Unions are finding ways of helping prevent mental health problems arising in the workplace

Tim Lezard Europe, UK, Austerity, Health

TUC Congress HouseA new report published by the TUC says workers have been experiencing a significant increase in stress, which in some cases has led to mental ill health, as a result of the impact of austerity on their work and home lives.

Although there is greater public awareness of mental health, the number of workers affected by mental health issues is enormous, says the TUC in Good practice in workplace mental health.

Many employers do not deal with mental health issues and this may lead to many people losing their job, and even worse, failing to find new work as a result of the stigma associated with mental health issues.

Good practice in workplace mental health is based on a seminar held to share good practice examples from unions in different sectors and the experiences of delegates. It focussed on preventing problems arising as well as solving them positively when they did occur.

In one example, Usdaw negotiated with a call centre employer to train workplace representatives, set up mental health first aid, teach members to spot the early signs of a problem, stop it getting worse, help sufferers to recover sooner and reduce the stigma attached to mental health problems.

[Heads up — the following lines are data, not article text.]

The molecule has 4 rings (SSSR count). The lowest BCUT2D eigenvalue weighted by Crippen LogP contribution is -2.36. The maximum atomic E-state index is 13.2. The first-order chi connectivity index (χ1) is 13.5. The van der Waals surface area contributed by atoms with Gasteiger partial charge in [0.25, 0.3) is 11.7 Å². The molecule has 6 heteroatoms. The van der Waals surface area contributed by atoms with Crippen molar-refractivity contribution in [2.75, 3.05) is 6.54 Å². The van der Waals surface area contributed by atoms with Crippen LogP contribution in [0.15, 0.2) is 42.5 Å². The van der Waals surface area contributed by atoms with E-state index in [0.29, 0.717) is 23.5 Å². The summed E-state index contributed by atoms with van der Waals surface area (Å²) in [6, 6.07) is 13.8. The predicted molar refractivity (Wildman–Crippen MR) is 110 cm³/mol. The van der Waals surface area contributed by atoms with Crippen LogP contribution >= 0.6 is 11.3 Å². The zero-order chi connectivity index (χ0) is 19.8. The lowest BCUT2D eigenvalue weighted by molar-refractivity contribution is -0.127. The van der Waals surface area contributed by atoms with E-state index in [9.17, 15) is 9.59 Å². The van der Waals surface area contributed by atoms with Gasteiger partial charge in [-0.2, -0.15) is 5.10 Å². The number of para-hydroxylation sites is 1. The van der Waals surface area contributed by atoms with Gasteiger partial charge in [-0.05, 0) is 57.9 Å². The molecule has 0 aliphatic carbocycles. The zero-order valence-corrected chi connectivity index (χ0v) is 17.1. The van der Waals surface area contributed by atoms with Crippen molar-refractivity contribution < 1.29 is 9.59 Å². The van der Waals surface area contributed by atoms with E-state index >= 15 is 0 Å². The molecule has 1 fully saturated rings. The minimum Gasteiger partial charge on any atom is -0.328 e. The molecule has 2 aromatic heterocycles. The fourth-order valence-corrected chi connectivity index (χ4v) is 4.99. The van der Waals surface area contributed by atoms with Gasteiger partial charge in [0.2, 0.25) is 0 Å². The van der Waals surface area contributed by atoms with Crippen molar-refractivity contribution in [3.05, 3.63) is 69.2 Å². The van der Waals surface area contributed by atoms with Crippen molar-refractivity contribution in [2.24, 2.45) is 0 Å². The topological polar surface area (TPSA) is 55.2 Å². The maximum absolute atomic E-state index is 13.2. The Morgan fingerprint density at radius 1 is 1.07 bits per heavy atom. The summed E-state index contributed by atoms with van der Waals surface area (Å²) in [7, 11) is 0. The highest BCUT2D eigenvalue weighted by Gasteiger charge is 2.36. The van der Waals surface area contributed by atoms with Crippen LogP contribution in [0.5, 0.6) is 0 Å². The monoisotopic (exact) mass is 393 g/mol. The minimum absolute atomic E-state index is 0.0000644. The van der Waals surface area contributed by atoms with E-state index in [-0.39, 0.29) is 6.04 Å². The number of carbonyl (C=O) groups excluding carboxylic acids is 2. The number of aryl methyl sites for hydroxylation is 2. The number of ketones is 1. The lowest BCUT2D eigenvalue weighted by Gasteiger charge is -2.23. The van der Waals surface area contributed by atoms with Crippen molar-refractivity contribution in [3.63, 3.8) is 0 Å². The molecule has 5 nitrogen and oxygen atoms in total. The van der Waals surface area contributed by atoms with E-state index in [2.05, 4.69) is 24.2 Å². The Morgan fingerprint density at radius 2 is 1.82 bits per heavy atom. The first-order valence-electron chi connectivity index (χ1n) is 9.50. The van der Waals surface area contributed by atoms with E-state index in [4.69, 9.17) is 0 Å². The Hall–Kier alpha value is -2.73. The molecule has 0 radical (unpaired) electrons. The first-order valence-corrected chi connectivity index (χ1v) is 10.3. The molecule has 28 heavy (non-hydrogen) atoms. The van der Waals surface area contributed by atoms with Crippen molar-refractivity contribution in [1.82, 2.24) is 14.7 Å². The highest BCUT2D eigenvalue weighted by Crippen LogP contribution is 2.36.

The report concludes by identifying problems that may need to be addressed in a workplace, and measures that can be taken to make a workplace ‘mentally healthy’, including:

·    training for union representatives and middle managers

·    early referral to Occupational Health

·    recognising gender aspects of mental health

·    recognising the business case for positive mental health

·    conducting stress risk assessments.

TUC Disability policy officer Peter Purton said: “People with mental ill health continue to have amongst the lowest employment rates for disabled people according to the Labour Force Survey. The evidence suggests that mental ill health can be linked to workplace stress, which makes it particularly concerning that recent surveys have reported a rise in the incidence of stress at work.

“But the good news is that trade unions are finding ways to prevent mental health problems arising, or to work with employers to enable a person with a mental health condition to continue in work.”

This work is licensed under a Creative Commons Attribution-NonCommercial License.
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Tim Lezard

Campaigning journalist, editor of @Union_NewsUK, NUJ exec member; lover of cricket, football, cycling, theatre and dodgy punk bands

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